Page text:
Creation of a new Visual Studio Team Services tenant was straightforward: https://lab4uinc.visualstudio.com/ was the chosen URL for our workspace with Lab4U. We added a new team room and a project called Lab4Physics.ANDROID. Adding us and Lab4U as a team members and assigning roles was also straightforward. We then divided the work that needed to be done into three stages: code, work, and build and release.

Code

The first step was to choose a repository type. Because Lab4U was already using Bitbucket—a private Git-based repository—our recommendation was to use a Git repository inside Visual Studio Team Services, which also has a plugin for Android Studio. This way, we can have a single and integrated place where code, branches, and developer permissions are in the same tool as the work, build, and release process. Our team migrated between remote repositories while at the same time maintaining previous history seamlessly.

After setting the repository origin at https://lab4uinc.visualstudio.com/\_git/Lab4Physics.ANDROID, it was time to set a Git branching strategy. We decided to organize branches using the following structure:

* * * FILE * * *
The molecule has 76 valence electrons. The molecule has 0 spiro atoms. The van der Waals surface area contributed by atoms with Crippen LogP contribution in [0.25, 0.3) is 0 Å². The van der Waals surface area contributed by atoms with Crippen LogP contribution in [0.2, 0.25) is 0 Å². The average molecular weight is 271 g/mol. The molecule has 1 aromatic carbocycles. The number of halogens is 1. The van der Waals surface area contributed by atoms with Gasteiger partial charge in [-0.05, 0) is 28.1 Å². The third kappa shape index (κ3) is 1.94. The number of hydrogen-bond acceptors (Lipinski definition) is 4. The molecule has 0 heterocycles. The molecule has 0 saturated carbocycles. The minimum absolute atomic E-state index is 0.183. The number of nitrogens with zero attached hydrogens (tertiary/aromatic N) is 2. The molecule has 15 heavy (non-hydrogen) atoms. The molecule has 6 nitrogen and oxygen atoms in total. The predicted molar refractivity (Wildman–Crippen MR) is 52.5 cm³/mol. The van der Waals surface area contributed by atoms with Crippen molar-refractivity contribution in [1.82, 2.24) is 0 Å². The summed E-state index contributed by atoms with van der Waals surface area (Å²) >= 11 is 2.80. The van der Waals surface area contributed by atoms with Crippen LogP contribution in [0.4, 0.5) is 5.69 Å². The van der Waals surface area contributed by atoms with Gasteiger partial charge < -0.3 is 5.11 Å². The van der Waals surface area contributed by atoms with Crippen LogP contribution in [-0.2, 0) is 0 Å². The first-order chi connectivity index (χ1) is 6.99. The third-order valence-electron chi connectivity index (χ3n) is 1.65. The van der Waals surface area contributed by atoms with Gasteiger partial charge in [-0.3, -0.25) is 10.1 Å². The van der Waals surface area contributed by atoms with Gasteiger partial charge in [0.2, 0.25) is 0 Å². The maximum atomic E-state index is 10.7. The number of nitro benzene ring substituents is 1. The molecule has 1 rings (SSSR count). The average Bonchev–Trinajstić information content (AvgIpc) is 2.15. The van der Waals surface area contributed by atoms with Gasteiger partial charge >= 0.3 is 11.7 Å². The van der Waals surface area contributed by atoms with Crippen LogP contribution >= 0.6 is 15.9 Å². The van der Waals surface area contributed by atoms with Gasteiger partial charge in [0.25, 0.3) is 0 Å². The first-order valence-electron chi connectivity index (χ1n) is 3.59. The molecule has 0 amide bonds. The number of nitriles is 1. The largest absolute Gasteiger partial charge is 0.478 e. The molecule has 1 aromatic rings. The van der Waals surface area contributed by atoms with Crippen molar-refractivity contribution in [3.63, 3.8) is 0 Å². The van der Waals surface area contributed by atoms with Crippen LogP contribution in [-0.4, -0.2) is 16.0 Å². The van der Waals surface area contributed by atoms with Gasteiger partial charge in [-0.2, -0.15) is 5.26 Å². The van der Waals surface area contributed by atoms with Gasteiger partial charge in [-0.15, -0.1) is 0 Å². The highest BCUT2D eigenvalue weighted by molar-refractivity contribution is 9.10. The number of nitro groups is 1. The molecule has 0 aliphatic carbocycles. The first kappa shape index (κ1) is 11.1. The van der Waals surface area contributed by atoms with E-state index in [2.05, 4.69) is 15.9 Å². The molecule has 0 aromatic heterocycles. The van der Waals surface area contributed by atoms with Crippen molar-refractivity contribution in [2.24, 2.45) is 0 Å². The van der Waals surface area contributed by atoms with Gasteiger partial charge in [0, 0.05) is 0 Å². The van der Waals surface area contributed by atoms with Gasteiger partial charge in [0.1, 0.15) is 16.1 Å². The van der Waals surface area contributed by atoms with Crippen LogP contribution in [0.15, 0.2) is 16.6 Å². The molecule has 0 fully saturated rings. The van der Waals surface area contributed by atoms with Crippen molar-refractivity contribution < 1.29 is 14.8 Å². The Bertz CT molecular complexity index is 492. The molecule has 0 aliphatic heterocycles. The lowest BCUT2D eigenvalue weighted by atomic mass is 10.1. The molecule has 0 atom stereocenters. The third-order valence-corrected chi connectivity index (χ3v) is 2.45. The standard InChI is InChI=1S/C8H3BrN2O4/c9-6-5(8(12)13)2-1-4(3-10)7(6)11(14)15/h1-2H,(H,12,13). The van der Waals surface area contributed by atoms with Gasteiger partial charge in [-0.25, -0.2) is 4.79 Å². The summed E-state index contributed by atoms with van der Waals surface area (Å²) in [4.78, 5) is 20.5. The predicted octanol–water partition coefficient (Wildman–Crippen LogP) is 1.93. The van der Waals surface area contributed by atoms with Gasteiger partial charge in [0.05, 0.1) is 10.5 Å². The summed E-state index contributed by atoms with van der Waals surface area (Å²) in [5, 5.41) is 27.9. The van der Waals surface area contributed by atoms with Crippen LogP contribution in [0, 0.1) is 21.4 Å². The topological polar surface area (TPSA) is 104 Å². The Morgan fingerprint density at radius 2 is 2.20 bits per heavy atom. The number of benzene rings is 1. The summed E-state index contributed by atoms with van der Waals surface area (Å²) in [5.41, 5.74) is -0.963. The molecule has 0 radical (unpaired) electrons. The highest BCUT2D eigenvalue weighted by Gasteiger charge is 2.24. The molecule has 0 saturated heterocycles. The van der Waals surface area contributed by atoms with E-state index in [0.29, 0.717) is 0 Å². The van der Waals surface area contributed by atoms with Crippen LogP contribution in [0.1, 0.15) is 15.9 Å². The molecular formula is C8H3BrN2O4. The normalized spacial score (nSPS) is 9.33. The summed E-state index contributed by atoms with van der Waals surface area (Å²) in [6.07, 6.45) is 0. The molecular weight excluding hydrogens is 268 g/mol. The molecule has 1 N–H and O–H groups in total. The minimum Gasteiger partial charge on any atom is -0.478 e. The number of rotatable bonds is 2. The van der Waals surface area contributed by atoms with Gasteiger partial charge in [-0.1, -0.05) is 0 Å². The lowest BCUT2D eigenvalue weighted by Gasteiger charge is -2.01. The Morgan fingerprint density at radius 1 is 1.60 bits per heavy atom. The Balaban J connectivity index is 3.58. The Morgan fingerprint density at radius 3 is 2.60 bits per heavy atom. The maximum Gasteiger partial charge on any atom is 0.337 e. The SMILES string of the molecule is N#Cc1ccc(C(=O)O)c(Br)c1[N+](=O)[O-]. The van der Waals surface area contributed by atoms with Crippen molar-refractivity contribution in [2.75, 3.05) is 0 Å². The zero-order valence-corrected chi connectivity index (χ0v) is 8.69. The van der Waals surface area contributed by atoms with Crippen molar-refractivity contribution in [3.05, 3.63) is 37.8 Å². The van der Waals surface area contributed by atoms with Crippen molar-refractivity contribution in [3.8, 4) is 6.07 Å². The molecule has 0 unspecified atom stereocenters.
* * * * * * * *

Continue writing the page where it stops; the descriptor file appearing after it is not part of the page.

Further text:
• master branch is a folder that has a branch for every stable product sent to production.
  • develop branch is merged code coming from different features and hotfixes.
  • feature is a folder that has a branch for each product feature.
  • hotfix is a folder that has a branch for each fix that is not part of a stable release.
  • release is a folder that has a branch for every stable product sent to QA.

Figure 4. Lab4Physics - branching strategy

Figure 4 – Lab4Physics – Branching Strategy

We set branch policies to enable continuous integration or require a revision of pull requests in certain branches, to protect branch quality and subsequent maintenance.

Work

To choose a methodology for the dev process, the team had to decide between Agile and Scrum because the current process wasn’t CMMI-based (Capability Maturity Model Integration). After further examination, we determined the Lab4U dev process was more Scrum-based, so that was the most obvious option.

We started defining some product backlog items and mapping them to features. Then we mapped features into epics.